"My medal at the Openweight World Championships in Marrakesh at the end of last year was a real gift from heaven, I'm really happy today. A few months ago, I was wondering what to do next and honestly I had put an end to my career, but since I stepped on the podium in Morocco, I found an incredible motivation to go at least to Tokyo."
Holder of 18 African continental medals, a record, 5 medals in Grand Slams, and 6 in Grand Prix, the native of Sfax, 270km south of Tunis, was only missing this world honour to put a smile on her face and find the envy of even more.
"The months leading up to the World Championships were difficult. I was psychologically hurt not to be on the podium in Rio in 2016, and I did not really have the desire or the rhythm anymore. My preparation for Marrakesh was very short. I had no reference. I arrived in Morocco with more questions than answers and I was stressed to compete with the best in the world. Despite everything, I felt fresh and had a good state of mind. I just had to enter my competition, take the match one after another and remain focused."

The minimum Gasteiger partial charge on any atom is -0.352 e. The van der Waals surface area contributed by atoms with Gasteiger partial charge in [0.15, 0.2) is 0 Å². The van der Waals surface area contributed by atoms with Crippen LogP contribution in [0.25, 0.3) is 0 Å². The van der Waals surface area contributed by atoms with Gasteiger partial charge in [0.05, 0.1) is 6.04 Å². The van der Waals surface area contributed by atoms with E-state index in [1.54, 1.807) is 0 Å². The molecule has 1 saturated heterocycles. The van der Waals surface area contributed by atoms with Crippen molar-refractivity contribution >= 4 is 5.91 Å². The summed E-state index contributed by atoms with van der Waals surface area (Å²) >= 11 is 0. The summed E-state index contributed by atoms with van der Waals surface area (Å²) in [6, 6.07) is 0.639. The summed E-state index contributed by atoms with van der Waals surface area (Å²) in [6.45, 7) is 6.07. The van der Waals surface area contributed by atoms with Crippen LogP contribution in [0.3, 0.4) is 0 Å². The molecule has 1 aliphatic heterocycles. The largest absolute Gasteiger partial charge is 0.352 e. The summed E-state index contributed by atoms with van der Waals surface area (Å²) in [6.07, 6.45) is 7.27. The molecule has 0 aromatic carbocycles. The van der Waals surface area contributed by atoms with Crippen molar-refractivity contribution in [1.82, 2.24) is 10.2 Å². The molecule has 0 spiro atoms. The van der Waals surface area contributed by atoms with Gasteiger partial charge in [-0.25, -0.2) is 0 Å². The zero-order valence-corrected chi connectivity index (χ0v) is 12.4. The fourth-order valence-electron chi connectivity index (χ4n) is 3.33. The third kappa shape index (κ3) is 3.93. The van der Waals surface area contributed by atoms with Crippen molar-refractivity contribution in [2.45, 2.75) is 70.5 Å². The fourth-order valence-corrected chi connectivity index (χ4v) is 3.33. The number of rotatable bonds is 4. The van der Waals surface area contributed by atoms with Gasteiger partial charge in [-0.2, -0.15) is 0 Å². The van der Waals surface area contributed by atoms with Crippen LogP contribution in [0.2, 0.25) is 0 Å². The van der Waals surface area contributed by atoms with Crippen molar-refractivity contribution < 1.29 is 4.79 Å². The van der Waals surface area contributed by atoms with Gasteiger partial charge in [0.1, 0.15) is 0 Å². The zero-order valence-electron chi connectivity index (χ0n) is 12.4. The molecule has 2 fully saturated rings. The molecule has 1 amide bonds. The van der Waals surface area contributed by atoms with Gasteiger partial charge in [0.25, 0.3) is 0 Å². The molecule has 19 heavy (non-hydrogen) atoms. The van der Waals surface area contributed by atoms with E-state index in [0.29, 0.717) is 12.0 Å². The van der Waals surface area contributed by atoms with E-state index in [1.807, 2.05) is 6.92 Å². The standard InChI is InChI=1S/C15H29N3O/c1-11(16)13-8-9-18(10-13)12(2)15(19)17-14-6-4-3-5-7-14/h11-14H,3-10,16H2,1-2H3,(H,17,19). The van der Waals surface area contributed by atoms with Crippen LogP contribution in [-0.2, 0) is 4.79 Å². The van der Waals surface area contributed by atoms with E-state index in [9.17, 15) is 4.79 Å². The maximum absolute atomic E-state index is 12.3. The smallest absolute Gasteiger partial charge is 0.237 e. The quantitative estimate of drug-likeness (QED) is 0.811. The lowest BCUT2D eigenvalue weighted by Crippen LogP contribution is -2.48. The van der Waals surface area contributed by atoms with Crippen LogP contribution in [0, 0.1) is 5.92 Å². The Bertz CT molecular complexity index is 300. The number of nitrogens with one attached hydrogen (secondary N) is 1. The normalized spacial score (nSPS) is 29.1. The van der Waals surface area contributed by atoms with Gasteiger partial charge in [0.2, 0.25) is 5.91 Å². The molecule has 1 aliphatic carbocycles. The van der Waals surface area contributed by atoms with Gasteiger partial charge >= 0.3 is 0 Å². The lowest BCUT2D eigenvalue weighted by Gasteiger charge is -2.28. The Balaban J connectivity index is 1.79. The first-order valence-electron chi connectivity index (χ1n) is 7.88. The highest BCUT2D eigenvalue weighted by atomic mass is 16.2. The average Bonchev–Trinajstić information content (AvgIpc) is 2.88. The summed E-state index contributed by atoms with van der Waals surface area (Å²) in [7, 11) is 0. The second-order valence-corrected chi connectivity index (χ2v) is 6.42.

Above: Podium of the last Open World Championships in Marrakech (MAR). From left to right: CERIC, Larisa (BIH), ASAHINA, Sarah (JPN), CHEIKH ROUHOU, Nihel (TUN) and ORTIZ, Idalys (CUB)
Her record is evocative of a life dedicated to high-level judo, but as she acknowledges herself, getting on a world podium changes everything. This is the dream of every top athlete and being able to unlock the meter provides indescribable sensations: "I have long waited for this medal and after Rio thought I would wait forever. Marrakesh gave me a new breath. I feel rejuvenated and ready to prepare for the 2018 and 2019 World Championships and even for the Tokyo Olympics in 2020. Everything is now possible. "
To appear on the world podium at the same level as the former Olympic Champion, the Cuban Ortiz Idalys, had like a small perfume of revenge on the life for the Tunisian. Born in a modest environment, but led by force and courage, she could finally taste the planetary bronze medal: "My role model was Daima Mayelis BELTRAN (CUB), double Olympic silver medalist (Sydney 2000 and Athens 2004) and double world champion (Paris 1997, Birmingham 1999), precisely in the Open category. Last November, it was a bit like joining her to the Hall of Fame of international medalists."